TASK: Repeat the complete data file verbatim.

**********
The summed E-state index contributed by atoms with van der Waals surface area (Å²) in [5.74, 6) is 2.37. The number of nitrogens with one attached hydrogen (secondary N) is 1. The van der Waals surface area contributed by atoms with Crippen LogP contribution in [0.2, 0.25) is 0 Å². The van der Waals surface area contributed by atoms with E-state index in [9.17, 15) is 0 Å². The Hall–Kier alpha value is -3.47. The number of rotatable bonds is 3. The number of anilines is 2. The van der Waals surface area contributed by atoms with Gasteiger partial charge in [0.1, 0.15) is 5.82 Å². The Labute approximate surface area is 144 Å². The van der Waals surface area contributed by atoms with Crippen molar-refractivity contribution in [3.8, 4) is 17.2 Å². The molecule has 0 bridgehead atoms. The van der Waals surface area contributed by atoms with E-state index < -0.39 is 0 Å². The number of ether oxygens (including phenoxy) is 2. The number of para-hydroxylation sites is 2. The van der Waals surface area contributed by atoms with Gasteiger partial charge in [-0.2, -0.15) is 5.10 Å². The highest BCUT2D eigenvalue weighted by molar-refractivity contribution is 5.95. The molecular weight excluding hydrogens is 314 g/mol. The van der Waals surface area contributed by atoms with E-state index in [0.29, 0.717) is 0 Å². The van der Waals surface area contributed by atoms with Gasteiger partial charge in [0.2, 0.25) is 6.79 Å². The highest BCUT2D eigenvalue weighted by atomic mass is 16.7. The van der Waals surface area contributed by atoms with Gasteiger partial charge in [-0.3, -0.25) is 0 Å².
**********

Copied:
The summed E-state index contributed by atoms with van der Waals surface area (Å²) in [5.74, 6) is 2.37. The number of nitrogens with one attached hydrogen (secondary N) is 1. The van der Waals surface area contributed by atoms with Crippen LogP contribution in [0.2, 0.25) is 0 Å². The van der Waals surface area contributed by atoms with E-state index in [9.17, 15) is 0 Å². The Hall–Kier alpha value is -3.47. The number of rotatable bonds is 3. The number of anilines is 2. The van der Waals surface area contributed by atoms with Gasteiger partial charge in [0.1, 0.15) is 5.82 Å². The Labute approximate surface area is 144 Å². The van der Waals surface area contributed by atoms with Crippen molar-refractivity contribution in [3.8, 4) is 17.2 Å². The molecule has 0 bridgehead atoms. The van der Waals surface area contributed by atoms with E-state index < -0.39 is 0 Å². The number of ether oxygens (including phenoxy) is 2. The number of para-hydroxylation sites is 2. The van der Waals surface area contributed by atoms with Gasteiger partial charge in [-0.2, -0.15) is 5.10 Å². The highest BCUT2D eigenvalue weighted by molar-refractivity contribution is 5.95. The molecular weight excluding hydrogens is 314 g/mol. The van der Waals surface area contributed by atoms with E-state index in [0.29, 0.717) is 0 Å². The van der Waals surface area contributed by atoms with Gasteiger partial charge in [0.2, 0.25) is 6.79 Å². The highest BCUT2D eigenvalue weighted by atomic mass is 16.7. The van der Waals surface area contributed by atoms with Gasteiger partial charge in [-0.3, -0.25) is 0 Å².